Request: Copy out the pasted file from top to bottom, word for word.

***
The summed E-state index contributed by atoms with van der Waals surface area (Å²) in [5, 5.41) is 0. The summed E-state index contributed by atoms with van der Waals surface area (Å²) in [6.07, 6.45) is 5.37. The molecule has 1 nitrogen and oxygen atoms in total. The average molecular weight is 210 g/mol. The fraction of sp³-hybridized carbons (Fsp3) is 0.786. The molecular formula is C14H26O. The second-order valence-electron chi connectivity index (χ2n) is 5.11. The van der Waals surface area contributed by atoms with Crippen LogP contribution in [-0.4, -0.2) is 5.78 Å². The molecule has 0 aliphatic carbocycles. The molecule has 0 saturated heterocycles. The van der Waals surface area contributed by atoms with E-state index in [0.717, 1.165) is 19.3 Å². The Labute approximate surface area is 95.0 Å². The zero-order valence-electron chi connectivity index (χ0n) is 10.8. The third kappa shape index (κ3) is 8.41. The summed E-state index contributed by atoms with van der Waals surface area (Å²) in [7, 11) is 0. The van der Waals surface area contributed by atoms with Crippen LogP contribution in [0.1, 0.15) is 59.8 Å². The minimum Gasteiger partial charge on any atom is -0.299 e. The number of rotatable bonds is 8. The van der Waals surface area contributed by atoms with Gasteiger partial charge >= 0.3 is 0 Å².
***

The summed E-state index contributed by atoms with van der Waals surface area (Å²) in [5, 5.41) is 0. The summed E-state index contributed by atoms with van der Waals surface area (Å²) in [6.07, 6.45) is 5.37. The molecule has 1 nitrogen and oxygen atoms in total. The average molecular weight is 210 g/mol. The fraction of sp³-hybridized carbons (Fsp3) is 0.786. The molecular formula is C14H26O. The second-order valence-electron chi connectivity index (χ2n) is 5.11. The van der Waals surface area contributed by atoms with Crippen LogP contribution in [-0.4, -0.2) is 5.78 Å². The molecule has 0 aliphatic carbocycles. The molecule has 0 saturated heterocycles. The van der Waals surface area contributed by atoms with E-state index in [0.717, 1.165) is 19.3 Å². The Labute approximate surface area is 95.0 Å². The zero-order valence-electron chi connectivity index (χ0n) is 10.8. The third kappa shape index (κ3) is 8.41. The summed E-state index contributed by atoms with van der Waals surface area (Å²) in [7, 11) is 0. The van der Waals surface area contributed by atoms with Crippen LogP contribution in [0.1, 0.15) is 59.8 Å². The minimum Gasteiger partial charge on any atom is -0.299 e. The number of rotatable bonds is 8. The van der Waals surface area contributed by atoms with Gasteiger partial charge >= 0.3 is 0 Å².